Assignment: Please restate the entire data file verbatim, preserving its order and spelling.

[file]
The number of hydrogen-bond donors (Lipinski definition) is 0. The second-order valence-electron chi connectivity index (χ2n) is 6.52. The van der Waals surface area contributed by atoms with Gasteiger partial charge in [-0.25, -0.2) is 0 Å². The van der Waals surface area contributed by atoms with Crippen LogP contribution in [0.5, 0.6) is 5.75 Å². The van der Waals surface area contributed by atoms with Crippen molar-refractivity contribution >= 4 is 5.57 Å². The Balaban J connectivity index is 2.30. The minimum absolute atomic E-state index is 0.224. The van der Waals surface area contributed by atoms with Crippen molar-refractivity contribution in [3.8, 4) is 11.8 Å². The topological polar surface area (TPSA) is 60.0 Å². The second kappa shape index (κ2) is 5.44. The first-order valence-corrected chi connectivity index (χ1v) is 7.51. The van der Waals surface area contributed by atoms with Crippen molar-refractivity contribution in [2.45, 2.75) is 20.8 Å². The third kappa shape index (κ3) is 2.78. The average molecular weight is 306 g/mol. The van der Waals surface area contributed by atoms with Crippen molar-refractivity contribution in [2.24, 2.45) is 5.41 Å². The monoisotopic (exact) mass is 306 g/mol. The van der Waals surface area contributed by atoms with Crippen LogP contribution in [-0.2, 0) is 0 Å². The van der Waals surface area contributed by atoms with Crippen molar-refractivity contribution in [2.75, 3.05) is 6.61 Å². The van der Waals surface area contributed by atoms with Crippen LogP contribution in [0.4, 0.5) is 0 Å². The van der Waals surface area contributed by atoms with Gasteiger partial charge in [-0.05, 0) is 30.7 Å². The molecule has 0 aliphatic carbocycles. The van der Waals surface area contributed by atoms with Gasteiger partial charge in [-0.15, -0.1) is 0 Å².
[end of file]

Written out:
The number of hydrogen-bond donors (Lipinski definition) is 0. The second-order valence-electron chi connectivity index (χ2n) is 6.52. The van der Waals surface area contributed by atoms with Gasteiger partial charge in [-0.25, -0.2) is 0 Å². The van der Waals surface area contributed by atoms with Crippen LogP contribution in [0.5, 0.6) is 5.75 Å². The van der Waals surface area contributed by atoms with Crippen molar-refractivity contribution >= 4 is 5.57 Å². The Balaban J connectivity index is 2.30. The minimum absolute atomic E-state index is 0.224. The van der Waals surface area contributed by atoms with Crippen molar-refractivity contribution in [3.8, 4) is 11.8 Å². The topological polar surface area (TPSA) is 60.0 Å². The second kappa shape index (κ2) is 5.44. The first-order valence-corrected chi connectivity index (χ1v) is 7.51. The van der Waals surface area contributed by atoms with Crippen molar-refractivity contribution in [2.45, 2.75) is 20.8 Å². The third kappa shape index (κ3) is 2.78. The average molecular weight is 306 g/mol. The van der Waals surface area contributed by atoms with Crippen molar-refractivity contribution in [2.24, 2.45) is 5.41 Å². The monoisotopic (exact) mass is 306 g/mol. The van der Waals surface area contributed by atoms with Crippen LogP contribution in [-0.2, 0) is 0 Å². The van der Waals surface area contributed by atoms with Crippen molar-refractivity contribution in [2.75, 3.05) is 6.61 Å². The van der Waals surface area contributed by atoms with Crippen LogP contribution in [0.4, 0.5) is 0 Å². The van der Waals surface area contributed by atoms with Gasteiger partial charge in [-0.05, 0) is 30.7 Å². The molecule has 0 aliphatic carbocycles. The van der Waals surface area contributed by atoms with Gasteiger partial charge in [-0.15, -0.1) is 0 Å².